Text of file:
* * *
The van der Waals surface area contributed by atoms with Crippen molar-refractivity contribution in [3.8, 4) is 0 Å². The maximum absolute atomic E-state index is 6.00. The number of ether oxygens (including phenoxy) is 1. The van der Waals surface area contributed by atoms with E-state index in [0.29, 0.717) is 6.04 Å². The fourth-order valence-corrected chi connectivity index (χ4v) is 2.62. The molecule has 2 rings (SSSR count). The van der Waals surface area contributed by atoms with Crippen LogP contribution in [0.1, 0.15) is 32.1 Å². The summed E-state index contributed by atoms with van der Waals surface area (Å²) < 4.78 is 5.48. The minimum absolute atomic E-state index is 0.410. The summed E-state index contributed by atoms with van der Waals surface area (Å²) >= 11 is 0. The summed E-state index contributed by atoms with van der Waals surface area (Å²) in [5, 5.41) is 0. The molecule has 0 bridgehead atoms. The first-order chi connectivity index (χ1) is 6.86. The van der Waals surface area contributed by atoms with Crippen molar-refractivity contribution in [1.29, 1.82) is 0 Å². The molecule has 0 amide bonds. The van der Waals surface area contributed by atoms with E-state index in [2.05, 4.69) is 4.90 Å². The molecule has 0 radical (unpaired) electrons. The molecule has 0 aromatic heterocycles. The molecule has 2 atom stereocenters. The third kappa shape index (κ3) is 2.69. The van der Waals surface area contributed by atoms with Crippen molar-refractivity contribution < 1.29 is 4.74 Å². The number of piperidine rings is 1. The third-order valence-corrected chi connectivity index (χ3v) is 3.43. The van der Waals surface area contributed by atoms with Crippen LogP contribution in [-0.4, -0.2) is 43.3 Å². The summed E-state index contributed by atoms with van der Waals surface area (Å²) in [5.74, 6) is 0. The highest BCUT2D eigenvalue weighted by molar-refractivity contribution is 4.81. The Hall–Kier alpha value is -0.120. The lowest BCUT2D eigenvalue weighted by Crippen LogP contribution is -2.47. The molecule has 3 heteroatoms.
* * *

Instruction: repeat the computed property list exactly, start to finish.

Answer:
The van der Waals surface area contributed by atoms with Crippen molar-refractivity contribution in [3.8, 4) is 0 Å². The maximum absolute atomic E-state index is 6.00. The number of ether oxygens (including phenoxy) is 1. The van der Waals surface area contributed by atoms with E-state index in [0.29, 0.717) is 6.04 Å². The fourth-order valence-corrected chi connectivity index (χ4v) is 2.62. The molecule has 2 rings (SSSR count). The van der Waals surface area contributed by atoms with Crippen LogP contribution in [0.1, 0.15) is 32.1 Å². The summed E-state index contributed by atoms with van der Waals surface area (Å²) < 4.78 is 5.48. The minimum absolute atomic E-state index is 0.410. The summed E-state index contributed by atoms with van der Waals surface area (Å²) >= 11 is 0. The summed E-state index contributed by atoms with van der Waals surface area (Å²) in [5, 5.41) is 0. The molecule has 0 bridgehead atoms. The first-order chi connectivity index (χ1) is 6.86. The van der Waals surface area contributed by atoms with Crippen molar-refractivity contribution in [1.29, 1.82) is 0 Å². The molecule has 0 amide bonds. The van der Waals surface area contributed by atoms with E-state index in [2.05, 4.69) is 4.90 Å². The molecule has 0 radical (unpaired) electrons. The molecule has 0 aromatic heterocycles. The molecule has 2 atom stereocenters. The third kappa shape index (κ3) is 2.69. The van der Waals surface area contributed by atoms with Crippen molar-refractivity contribution < 1.29 is 4.74 Å². The number of piperidine rings is 1. The third-order valence-corrected chi connectivity index (χ3v) is 3.43. The van der Waals surface area contributed by atoms with Crippen LogP contribution in [-0.4, -0.2) is 43.3 Å². The summed E-state index contributed by atoms with van der Waals surface area (Å²) in [5.74, 6) is 0. The highest BCUT2D eigenvalue weighted by molar-refractivity contribution is 4.81. The Hall–Kier alpha value is -0.120. The lowest BCUT2D eigenvalue weighted by Crippen LogP contribution is -2.47. The molecule has 3 heteroatoms.